There’s something or the other to worry about for everyone in life. It might be anything-money, power, position, survival, health, attention, beauty or brawns. Constant worrying over some issue turns into stress which affects well-being ultimately. We are equipped to handle stress when we are young but as we grow old, dealing with stressful issues becomes difficult and we resent facing it. We are the same individual who thinks and deals in the same way then what’s so different about coping with stress as we grow older?
An ageing person’s cells are also ageing. Various systems in the body seem to decline in functionality including the circulatory and respiratory system. Lung capacity declines more in people who lead a sedentary lifestyle. All these prevent our body from issuing the same natural response to stress. For example, when we see a racing car coming right against us our adrenal glands release cortisol and adrenaline hormones. Cortisol is the primary stress hormone which acts as the major alarm system communicating with the brain and other parts of the body balancing the fight-or-flight situation. In an ageing person, the automatic response of moving away from the position to a safer place is lacking and the individual stands still sometimes.
Stress also diminishes our ability to focus, make decisions and stay attentive. Some might also suffer from memory-related problems while others find it difficult to fall asleep.
Stress Factors Change with Age
Stress remains constant but factors that induce stress keep changing. As children it might be fear of an examination or losing a friendship. As adults it might be office-related stress or parenting a disabled child that needs constant attention. But as a person grows old common reasons for stress include loss of a loved one, ample time but not much fruitful work to be done, relationship changes with children or a chronic illness that keeps haunting your mind. Common symptoms of such stress include:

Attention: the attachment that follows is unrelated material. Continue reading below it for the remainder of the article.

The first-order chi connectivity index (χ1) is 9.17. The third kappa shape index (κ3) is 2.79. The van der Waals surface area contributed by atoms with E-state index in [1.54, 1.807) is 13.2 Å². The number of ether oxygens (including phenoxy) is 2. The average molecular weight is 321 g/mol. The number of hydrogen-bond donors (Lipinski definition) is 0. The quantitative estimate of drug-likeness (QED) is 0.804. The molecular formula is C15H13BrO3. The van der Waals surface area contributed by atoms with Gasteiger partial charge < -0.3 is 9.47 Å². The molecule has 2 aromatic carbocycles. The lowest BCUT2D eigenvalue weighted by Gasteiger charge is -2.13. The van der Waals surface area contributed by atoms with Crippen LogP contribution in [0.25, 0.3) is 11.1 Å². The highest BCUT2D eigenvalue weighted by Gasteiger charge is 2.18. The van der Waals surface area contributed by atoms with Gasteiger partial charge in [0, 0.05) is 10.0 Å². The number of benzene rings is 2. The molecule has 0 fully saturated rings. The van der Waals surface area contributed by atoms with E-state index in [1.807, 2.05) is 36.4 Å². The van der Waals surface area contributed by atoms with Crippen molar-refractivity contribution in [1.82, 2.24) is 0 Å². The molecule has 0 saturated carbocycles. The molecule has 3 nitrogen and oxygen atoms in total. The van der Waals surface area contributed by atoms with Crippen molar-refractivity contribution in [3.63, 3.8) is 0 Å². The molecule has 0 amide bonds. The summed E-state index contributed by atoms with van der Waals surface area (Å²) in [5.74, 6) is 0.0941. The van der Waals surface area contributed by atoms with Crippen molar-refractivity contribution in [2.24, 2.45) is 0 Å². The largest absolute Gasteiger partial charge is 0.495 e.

A lot many people ignore subtle indications of stress and run to a physician for help only when it has reached a point of no-return. Look for subtle signs of stress in your life and discuss with your beloved friend/family members. Go for a physical checkup to track down any underlying condition such as high blood pressure levels which might need immediate treatment. The physician is sure to recommend eating a healthy diet and doing physical activity regularly. Include those activities that make you happy, satisfied and complete. It might be gardening, walking in the park together with friends or a group yoga class. This gives you ample time to socialize and take time off your daily stressors as your mind is occupied with some other activity. Some believe that adopting a pet is best as you have a companion in the form of a dog or cat. But ensure that you are physically and monetarily able-enough to own one.
An important part stress management includes triggering relaxation response that lowers blood pressure, stress hormones, heart rate and oxygen consumption. Yoga, tai chi, meditation and breathing exercises are great ways to manage stress. There are many other effective ways to deal with stress mentioned at www.firsteatright.com that are practical and result-oriented. Cognitive behavioral therapy can also be pursued for fighting stress. It involves throwing away negative thoughts and replacing them with positive thoughts. All these are great ways to fight stress but don’t show effects immediately. Hence, the physician might prescribe antidepressants along with these practices for better results.
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Dietitian & Nutritionist Dr. Nafeesa Imteyaz.